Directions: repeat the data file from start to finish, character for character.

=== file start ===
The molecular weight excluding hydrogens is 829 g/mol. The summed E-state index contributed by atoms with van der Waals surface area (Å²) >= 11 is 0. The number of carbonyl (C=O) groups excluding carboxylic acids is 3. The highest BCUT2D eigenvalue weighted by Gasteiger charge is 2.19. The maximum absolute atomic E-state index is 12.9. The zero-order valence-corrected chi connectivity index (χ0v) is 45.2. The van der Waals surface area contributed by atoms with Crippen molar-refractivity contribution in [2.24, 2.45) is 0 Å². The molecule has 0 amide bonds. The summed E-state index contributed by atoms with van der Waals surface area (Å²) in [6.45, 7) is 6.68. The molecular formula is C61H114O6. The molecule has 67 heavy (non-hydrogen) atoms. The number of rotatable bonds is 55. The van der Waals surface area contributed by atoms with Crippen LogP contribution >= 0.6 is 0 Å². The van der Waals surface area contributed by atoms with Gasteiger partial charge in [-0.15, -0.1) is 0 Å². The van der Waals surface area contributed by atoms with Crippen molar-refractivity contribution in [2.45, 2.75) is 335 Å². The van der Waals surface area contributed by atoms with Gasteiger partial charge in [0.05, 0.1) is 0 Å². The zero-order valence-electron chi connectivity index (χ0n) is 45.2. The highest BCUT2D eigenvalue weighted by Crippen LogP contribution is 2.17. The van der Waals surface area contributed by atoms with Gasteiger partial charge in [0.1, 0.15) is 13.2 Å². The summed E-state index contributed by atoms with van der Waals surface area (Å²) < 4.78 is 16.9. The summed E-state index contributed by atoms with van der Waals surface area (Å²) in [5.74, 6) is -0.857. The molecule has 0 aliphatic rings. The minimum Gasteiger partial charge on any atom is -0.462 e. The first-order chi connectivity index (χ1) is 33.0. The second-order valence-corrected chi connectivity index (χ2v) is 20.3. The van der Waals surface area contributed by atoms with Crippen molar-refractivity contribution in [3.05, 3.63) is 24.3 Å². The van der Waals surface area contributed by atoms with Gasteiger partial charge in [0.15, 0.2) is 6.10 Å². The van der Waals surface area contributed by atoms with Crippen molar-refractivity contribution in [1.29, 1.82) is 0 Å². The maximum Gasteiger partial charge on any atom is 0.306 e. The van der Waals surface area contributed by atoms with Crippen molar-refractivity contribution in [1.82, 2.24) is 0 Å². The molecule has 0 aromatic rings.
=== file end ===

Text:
The molecular weight excluding hydrogens is 829 g/mol. The summed E-state index contributed by atoms with van der Waals surface area (Å²) >= 11 is 0. The number of carbonyl (C=O) groups excluding carboxylic acids is 3. The highest BCUT2D eigenvalue weighted by Gasteiger charge is 2.19. The maximum absolute atomic E-state index is 12.9. The zero-order valence-corrected chi connectivity index (χ0v) is 45.2. The van der Waals surface area contributed by atoms with Crippen molar-refractivity contribution in [2.24, 2.45) is 0 Å². The molecule has 0 amide bonds. The summed E-state index contributed by atoms with van der Waals surface area (Å²) in [6.45, 7) is 6.68. The molecular formula is C61H114O6. The molecule has 67 heavy (non-hydrogen) atoms. The number of rotatable bonds is 55. The van der Waals surface area contributed by atoms with Crippen LogP contribution >= 0.6 is 0 Å². The van der Waals surface area contributed by atoms with Gasteiger partial charge in [-0.15, -0.1) is 0 Å². The van der Waals surface area contributed by atoms with Crippen molar-refractivity contribution in [2.45, 2.75) is 335 Å². The van der Waals surface area contributed by atoms with Gasteiger partial charge in [0.05, 0.1) is 0 Å². The zero-order valence-electron chi connectivity index (χ0n) is 45.2. The highest BCUT2D eigenvalue weighted by Crippen LogP contribution is 2.17. The van der Waals surface area contributed by atoms with Gasteiger partial charge in [0.1, 0.15) is 13.2 Å². The summed E-state index contributed by atoms with van der Waals surface area (Å²) < 4.78 is 16.9. The summed E-state index contributed by atoms with van der Waals surface area (Å²) in [5.74, 6) is -0.857. The molecule has 0 aliphatic rings. The minimum Gasteiger partial charge on any atom is -0.462 e. The first-order chi connectivity index (χ1) is 33.0. The second-order valence-corrected chi connectivity index (χ2v) is 20.3. The van der Waals surface area contributed by atoms with Crippen molar-refractivity contribution in [3.05, 3.63) is 24.3 Å². The van der Waals surface area contributed by atoms with Gasteiger partial charge in [0.15, 0.2) is 6.10 Å². The van der Waals surface area contributed by atoms with Crippen molar-refractivity contribution in [1.29, 1.82) is 0 Å². The maximum Gasteiger partial charge on any atom is 0.306 e. The van der Waals surface area contributed by atoms with Crippen molar-refractivity contribution in [1.82, 2.24) is 0 Å². The molecule has 0 aromatic rings.